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Ohio National Guardsmen opened fire yesterday on fleeing anti-war demonstrators at Kent State University in Kent, Ohio, killing four and wounding eleven students. Meanwhile the national university strike protesting the U. S. invasion of Cambodia continued to sweep colleges across the country.
Guardsmen-ordered into Kent Sunday by Ohio Gov. James A. Rhodes-shot tear gas at 400 to 500 demonstrators gathered on the campus commons. Students threw rocks and hurled back the gas canisters. As the demonstrators dispersed, guardsmen armed with rifles fired a volley at the fleeing demonstrators.
Kent State president Robert I. White immediately shut down the university, ordering all students, faculty, and staff members to go home "as quickly as possible." Telephone communication to the campus and much of Northeastern Ohio was cut off yesterday.
Sunday night 800 guardsmen used bayonets and tear gas to break up a demonstration of nearly 1200 students at Kent State. At least one student was bayoneted in the back and one guardsman was hurt by a rock.
Four students-two men and two women-were killed by the volley. They were identified as Jeffrey Miller, 20, of Plainview, N. Y.; Allison Krause, 19, of Pittsburgh, Pa.; Sandy Lee Scheuer, 20, of Youngstown, Ohio; and William Schroeder, 19, of Lorain, Ohio.
President Nixon said the incident should remind everyone that "when dissent turns to violence it invites tragedy."
More than 1000 police and Guardsmen used tear gas last night to disperse several thousand demonstrators at the University of Maryland in College Park. Students at Berkeley burned an army truck and ran a burning U. S. flag up a flag pole.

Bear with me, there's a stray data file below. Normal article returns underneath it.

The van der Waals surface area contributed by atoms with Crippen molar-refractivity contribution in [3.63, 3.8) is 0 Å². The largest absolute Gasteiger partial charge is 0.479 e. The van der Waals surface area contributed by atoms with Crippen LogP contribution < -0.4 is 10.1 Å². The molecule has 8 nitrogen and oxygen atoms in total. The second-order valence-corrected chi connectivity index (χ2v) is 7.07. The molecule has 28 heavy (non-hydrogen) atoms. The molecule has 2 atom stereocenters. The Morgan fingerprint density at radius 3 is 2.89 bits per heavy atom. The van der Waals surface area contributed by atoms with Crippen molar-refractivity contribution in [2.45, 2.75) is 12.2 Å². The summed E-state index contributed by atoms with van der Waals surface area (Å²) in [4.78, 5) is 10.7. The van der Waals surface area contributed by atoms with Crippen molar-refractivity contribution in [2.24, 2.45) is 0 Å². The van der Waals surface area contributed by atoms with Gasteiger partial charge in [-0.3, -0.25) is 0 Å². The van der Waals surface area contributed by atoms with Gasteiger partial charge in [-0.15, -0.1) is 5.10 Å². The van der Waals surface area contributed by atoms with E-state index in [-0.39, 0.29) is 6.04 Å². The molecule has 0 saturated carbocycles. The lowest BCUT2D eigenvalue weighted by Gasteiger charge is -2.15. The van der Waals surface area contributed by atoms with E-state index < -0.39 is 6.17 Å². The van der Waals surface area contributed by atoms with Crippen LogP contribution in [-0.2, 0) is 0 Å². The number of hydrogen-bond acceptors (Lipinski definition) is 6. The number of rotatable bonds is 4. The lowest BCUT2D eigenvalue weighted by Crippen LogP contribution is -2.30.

In Washington, D. C., National Student Association President Charles Palmer called for a national universitystrike to protest the escalation of U. S. military activity in Southeast Asia and said his organization would try to help coordinate the protest.
The Student Mobilization Committee plans a rally at noon today at the State House in Boston. The New Mobilization Committee has called for a mass demonstration on Boston Common this Saturday to protest the invasion of Cambodia.
The presidents of 30 colleges and universities have signed a telegram urging the President to bring a rapid end to American involvement in Indochina and seeking an immediate meeting with him.
Yesterday M. I. T., Wellesley, Northeastern, Tufts, Brandeis, Lowell Tech, Simmons, and UMass voted along with Harvard to boycott classes. At Boston University 1500 students voted last night to strike and planned obstructive picket lines outside buildings where examinations are to be held today.
At the University of Rhode Island a strike was voted, ROTC offices and cars were burned, and students attempted to block traffic on Route 1. Strikes began or were planned in innumerable colleges across the nation as students, faculty, and administrators 'protested the U. S. action in Cambodia.
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